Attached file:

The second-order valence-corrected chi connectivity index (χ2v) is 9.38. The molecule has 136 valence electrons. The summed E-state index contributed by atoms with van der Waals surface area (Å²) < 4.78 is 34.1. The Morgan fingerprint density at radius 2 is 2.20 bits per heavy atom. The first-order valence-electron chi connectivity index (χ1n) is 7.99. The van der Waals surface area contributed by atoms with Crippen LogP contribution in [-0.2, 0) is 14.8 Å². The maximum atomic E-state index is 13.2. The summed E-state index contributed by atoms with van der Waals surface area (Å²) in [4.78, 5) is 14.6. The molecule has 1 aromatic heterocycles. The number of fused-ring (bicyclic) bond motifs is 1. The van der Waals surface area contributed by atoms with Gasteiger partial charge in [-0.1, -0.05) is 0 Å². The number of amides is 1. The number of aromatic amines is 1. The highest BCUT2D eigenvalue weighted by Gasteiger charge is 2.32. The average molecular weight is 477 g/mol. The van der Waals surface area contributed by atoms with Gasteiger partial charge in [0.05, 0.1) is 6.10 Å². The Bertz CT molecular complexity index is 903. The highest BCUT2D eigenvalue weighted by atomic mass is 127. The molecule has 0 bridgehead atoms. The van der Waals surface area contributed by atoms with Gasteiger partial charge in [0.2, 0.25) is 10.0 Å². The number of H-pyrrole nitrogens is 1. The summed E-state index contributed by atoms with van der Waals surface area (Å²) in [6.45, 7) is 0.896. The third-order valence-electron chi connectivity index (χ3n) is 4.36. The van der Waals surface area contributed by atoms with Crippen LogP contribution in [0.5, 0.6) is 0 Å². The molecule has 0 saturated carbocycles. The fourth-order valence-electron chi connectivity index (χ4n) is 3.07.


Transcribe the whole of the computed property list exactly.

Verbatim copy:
The second-order valence-corrected chi connectivity index (χ2v) is 9.38. The molecule has 136 valence electrons. The summed E-state index contributed by atoms with van der Waals surface area (Å²) < 4.78 is 34.1. The Morgan fingerprint density at radius 2 is 2.20 bits per heavy atom. The first-order valence-electron chi connectivity index (χ1n) is 7.99. The van der Waals surface area contributed by atoms with Crippen LogP contribution in [-0.2, 0) is 14.8 Å². The maximum atomic E-state index is 13.2. The summed E-state index contributed by atoms with van der Waals surface area (Å²) in [4.78, 5) is 14.6. The molecule has 1 aromatic heterocycles. The number of fused-ring (bicyclic) bond motifs is 1. The van der Waals surface area contributed by atoms with Gasteiger partial charge in [-0.1, -0.05) is 0 Å². The number of amides is 1. The number of aromatic amines is 1. The highest BCUT2D eigenvalue weighted by Gasteiger charge is 2.32. The average molecular weight is 477 g/mol. The van der Waals surface area contributed by atoms with Gasteiger partial charge in [0.05, 0.1) is 6.10 Å². The Bertz CT molecular complexity index is 903. The highest BCUT2D eigenvalue weighted by atomic mass is 127. The molecule has 0 bridgehead atoms. The van der Waals surface area contributed by atoms with Gasteiger partial charge in [0.2, 0.25) is 10.0 Å². The number of H-pyrrole nitrogens is 1. The summed E-state index contributed by atoms with van der Waals surface area (Å²) in [6.45, 7) is 0.896. The third-order valence-electron chi connectivity index (χ3n) is 4.36. The van der Waals surface area contributed by atoms with Crippen LogP contribution in [0.5, 0.6) is 0 Å². The molecule has 0 saturated carbocycles. The fourth-order valence-electron chi connectivity index (χ4n) is 3.07.